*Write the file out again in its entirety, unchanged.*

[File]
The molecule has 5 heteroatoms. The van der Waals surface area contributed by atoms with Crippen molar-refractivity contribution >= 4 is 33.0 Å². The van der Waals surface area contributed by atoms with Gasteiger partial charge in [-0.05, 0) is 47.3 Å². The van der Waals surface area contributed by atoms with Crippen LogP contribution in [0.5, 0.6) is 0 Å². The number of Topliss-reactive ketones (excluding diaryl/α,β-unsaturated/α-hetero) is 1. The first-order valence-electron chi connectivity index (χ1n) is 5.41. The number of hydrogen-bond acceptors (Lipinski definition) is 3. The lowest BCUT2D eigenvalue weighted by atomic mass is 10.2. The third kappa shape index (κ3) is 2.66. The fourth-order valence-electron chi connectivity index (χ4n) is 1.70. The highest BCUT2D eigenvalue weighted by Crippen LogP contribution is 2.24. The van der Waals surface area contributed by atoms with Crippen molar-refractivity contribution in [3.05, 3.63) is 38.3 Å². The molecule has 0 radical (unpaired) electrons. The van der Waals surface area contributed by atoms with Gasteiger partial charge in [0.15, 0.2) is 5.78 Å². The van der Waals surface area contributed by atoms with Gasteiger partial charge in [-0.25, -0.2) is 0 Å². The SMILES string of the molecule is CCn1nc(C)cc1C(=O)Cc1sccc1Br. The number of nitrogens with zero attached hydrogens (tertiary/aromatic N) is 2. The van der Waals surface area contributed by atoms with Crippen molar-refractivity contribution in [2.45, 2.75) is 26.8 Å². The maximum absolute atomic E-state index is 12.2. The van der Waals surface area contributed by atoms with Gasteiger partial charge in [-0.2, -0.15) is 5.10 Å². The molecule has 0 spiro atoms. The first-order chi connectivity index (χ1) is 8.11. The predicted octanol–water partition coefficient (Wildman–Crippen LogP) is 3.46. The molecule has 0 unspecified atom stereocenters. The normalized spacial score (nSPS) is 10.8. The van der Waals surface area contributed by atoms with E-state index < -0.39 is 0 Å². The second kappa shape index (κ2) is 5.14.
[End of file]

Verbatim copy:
The molecule has 5 heteroatoms. The van der Waals surface area contributed by atoms with Crippen molar-refractivity contribution >= 4 is 33.0 Å². The van der Waals surface area contributed by atoms with Gasteiger partial charge in [-0.05, 0) is 47.3 Å². The van der Waals surface area contributed by atoms with Crippen LogP contribution in [0.5, 0.6) is 0 Å². The number of Topliss-reactive ketones (excluding diaryl/α,β-unsaturated/α-hetero) is 1. The first-order valence-electron chi connectivity index (χ1n) is 5.41. The number of hydrogen-bond acceptors (Lipinski definition) is 3. The lowest BCUT2D eigenvalue weighted by atomic mass is 10.2. The third kappa shape index (κ3) is 2.66. The fourth-order valence-electron chi connectivity index (χ4n) is 1.70. The highest BCUT2D eigenvalue weighted by Crippen LogP contribution is 2.24. The van der Waals surface area contributed by atoms with Crippen molar-refractivity contribution in [3.05, 3.63) is 38.3 Å². The molecule has 0 radical (unpaired) electrons. The van der Waals surface area contributed by atoms with Gasteiger partial charge in [0.15, 0.2) is 5.78 Å². The van der Waals surface area contributed by atoms with Gasteiger partial charge in [-0.25, -0.2) is 0 Å². The SMILES string of the molecule is CCn1nc(C)cc1C(=O)Cc1sccc1Br. The number of nitrogens with zero attached hydrogens (tertiary/aromatic N) is 2. The van der Waals surface area contributed by atoms with Crippen molar-refractivity contribution in [2.45, 2.75) is 26.8 Å². The maximum absolute atomic E-state index is 12.2. The van der Waals surface area contributed by atoms with Gasteiger partial charge in [-0.2, -0.15) is 5.10 Å². The molecule has 0 spiro atoms. The first-order chi connectivity index (χ1) is 8.11. The predicted octanol–water partition coefficient (Wildman–Crippen LogP) is 3.46. The molecule has 0 unspecified atom stereocenters. The normalized spacial score (nSPS) is 10.8. The van der Waals surface area contributed by atoms with E-state index < -0.39 is 0 Å². The second kappa shape index (κ2) is 5.14.